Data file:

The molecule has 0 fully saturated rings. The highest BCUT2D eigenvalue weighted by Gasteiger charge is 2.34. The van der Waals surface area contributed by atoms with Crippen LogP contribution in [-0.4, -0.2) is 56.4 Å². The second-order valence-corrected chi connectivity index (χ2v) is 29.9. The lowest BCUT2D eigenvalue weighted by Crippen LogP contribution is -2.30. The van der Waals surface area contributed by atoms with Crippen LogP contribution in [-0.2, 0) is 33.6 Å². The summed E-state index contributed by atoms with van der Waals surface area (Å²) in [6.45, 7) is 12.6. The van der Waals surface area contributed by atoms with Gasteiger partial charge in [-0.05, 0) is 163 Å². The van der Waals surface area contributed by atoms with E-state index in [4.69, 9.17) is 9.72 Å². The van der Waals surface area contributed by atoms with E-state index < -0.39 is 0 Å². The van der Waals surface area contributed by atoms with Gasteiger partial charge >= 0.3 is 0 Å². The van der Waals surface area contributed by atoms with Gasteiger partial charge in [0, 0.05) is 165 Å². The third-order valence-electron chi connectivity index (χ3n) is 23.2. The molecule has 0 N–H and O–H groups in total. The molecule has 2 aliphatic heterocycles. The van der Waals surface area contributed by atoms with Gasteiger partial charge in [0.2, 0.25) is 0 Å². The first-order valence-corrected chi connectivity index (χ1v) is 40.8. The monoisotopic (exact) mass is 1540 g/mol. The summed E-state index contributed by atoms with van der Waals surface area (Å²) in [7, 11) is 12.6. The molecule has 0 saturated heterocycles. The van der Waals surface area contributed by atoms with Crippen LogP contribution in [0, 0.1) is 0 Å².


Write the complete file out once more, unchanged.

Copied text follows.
The molecule has 0 fully saturated rings. The highest BCUT2D eigenvalue weighted by Gasteiger charge is 2.34. The van der Waals surface area contributed by atoms with Crippen LogP contribution in [-0.4, -0.2) is 56.4 Å². The second-order valence-corrected chi connectivity index (χ2v) is 29.9. The lowest BCUT2D eigenvalue weighted by Crippen LogP contribution is -2.30. The van der Waals surface area contributed by atoms with Crippen LogP contribution in [-0.2, 0) is 33.6 Å². The summed E-state index contributed by atoms with van der Waals surface area (Å²) in [6.45, 7) is 12.6. The van der Waals surface area contributed by atoms with Gasteiger partial charge in [-0.05, 0) is 163 Å². The van der Waals surface area contributed by atoms with E-state index in [4.69, 9.17) is 9.72 Å². The van der Waals surface area contributed by atoms with E-state index < -0.39 is 0 Å². The van der Waals surface area contributed by atoms with Gasteiger partial charge >= 0.3 is 0 Å². The van der Waals surface area contributed by atoms with Gasteiger partial charge in [0, 0.05) is 165 Å². The third-order valence-electron chi connectivity index (χ3n) is 23.2. The molecule has 0 N–H and O–H groups in total. The molecule has 2 aliphatic heterocycles. The van der Waals surface area contributed by atoms with Gasteiger partial charge in [0.2, 0.25) is 0 Å². The first-order valence-corrected chi connectivity index (χ1v) is 40.8. The monoisotopic (exact) mass is 1540 g/mol. The summed E-state index contributed by atoms with van der Waals surface area (Å²) in [7, 11) is 12.6. The molecule has 0 saturated heterocycles. The van der Waals surface area contributed by atoms with Crippen LogP contribution in [0, 0.1) is 0 Å².